— Joseph Stalin General secretary of the Communist Party of the Soviet Union 1878 - 1953
Variants: One death is a tragedy. A million deaths is just a statistic.
A single death is a tragedy; a million deaths is a statistic.
When one dies, it is a tragedy. When a million die, it is a statistic.
In Портрет тирана (1981) (Portrait of a Tyrant), Soviet historian Anton Antonov-Ovseyenko attributes the following version to Stalin: "When one man dies it's a tragedy. When thousands die it's statistics." This is the alleged response of Stalin during the 1943 Tehran conference when Churchill objected to an early opening of a second front in France.<!-- The book appears to have a footnote sourceing the claim, but I couldn't access it. Could someone please try to scare up a paper copy and have a look at footnote 188? -->
In her review "Mustering Most Memorable Quips" of Konstantin Dushenko's 1997 Dictionary of Modern Quotations (Словарь современных цитат: 4300 ходячих цитат и выражений ХХ века, их источники, авторы, датировка), Julia Solovyova states: "Russian historians have no record of the lines, 'Death of one man is a tragedy. Death of a million is a statistic,' commonly attributed by English-language dictionaries to Josef Stalin."
This quotation may originate from "Französischer Witz" (1925) by Kurt Tucholsky: "Darauf sagt ein Diplomat vom Quai d'Orsay: «Der Krieg? Ich kann das nicht so schrecklich finden! Der Tod eines Menschen: das ist eine Katastrophe. Hunderttausend Tote: das ist eine Statistik!»" ("To which a Quai d'Orsay diplomat replies: «The war? I can't find it so terrible! The death of one man: that is a catastrophe. One hundred thousand deaths: that is a statistic!»")
Another possible source or intermediary may be the concluding words of chapter 8 of the 1956 novel The Black Obelisk by Erich Maria Remarque: "Aber das ist wohl so, weil ein einzelner immer der Tod ist — und zwei Millionen immer nur eine Statistik." ("But probably the reason is that one dead man is death—and two million are only a statistic." 1958 Crest Book reprint)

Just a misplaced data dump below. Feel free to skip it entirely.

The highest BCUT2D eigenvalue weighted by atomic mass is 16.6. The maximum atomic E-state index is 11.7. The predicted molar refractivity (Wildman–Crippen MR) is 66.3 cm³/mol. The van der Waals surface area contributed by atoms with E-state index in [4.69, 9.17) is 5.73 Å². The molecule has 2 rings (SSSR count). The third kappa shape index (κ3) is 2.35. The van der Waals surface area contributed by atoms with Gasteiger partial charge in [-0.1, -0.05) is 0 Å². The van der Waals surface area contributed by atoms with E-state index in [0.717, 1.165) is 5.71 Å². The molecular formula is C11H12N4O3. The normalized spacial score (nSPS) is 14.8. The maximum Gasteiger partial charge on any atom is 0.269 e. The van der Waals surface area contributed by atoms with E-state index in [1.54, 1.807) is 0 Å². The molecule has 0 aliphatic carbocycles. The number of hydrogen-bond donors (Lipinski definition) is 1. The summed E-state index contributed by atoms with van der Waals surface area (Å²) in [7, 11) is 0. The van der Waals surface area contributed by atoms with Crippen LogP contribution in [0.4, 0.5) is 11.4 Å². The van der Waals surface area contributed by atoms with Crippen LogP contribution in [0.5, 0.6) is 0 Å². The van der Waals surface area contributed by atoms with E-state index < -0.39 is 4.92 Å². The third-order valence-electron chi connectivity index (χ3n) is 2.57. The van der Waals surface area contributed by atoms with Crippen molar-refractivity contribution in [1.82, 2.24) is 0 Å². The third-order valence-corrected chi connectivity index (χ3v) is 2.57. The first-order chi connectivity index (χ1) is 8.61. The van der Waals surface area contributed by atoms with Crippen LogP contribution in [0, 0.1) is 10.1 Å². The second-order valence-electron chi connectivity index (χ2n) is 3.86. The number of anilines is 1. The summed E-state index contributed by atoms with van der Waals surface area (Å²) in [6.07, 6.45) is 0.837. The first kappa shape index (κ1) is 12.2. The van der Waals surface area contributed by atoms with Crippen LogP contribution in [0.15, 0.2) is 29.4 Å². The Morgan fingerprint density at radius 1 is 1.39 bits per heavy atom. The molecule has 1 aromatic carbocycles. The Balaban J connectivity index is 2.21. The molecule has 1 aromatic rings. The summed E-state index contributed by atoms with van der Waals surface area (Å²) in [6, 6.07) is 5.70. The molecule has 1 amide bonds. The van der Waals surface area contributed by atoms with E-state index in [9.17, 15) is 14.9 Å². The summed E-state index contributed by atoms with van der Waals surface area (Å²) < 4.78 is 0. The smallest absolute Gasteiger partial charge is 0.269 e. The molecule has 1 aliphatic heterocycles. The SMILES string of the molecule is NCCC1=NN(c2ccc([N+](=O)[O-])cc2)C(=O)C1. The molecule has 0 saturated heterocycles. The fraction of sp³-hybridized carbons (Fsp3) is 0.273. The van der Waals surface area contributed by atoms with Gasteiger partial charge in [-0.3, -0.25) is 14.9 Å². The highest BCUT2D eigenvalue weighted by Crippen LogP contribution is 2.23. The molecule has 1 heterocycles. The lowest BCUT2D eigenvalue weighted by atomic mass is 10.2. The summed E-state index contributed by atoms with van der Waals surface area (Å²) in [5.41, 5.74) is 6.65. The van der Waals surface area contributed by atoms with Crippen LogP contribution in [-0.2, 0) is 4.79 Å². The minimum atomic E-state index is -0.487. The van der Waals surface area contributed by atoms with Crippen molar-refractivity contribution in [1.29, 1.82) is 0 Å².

Mary Soames (daughter of Churchill) claims to have overheard Stalin deliver a variant of the quote in immediate postwar Berlin (Remembrance Sunday Andrew Marr interview BBC 2011) https://www.youtube.com/watch?v=9hP2tpw9XEw
See also Jean Rostand, Thoughts of a Biologist, 1939: "Kill one man, and you are a murderer. Kill millions of men, and you are a conqueror. Kill them all, and you are a god."
In an interview given for the 1983 three-part documentary Der Prozeß by Norddeutscher Rundfunk on the Third Majdanek trial, Simon Wiesenthal attributes the quote to the unpublished auto-biography of Adolf Eichmann. According to Wiesenthal, Eichmann had been asked by another member of the Reich Main Security Office during WWII what they should answer would they be questioned after the war about the millions of dead Jews they were responsible for, to which Eichmann according to his own testimony had replied with the quote.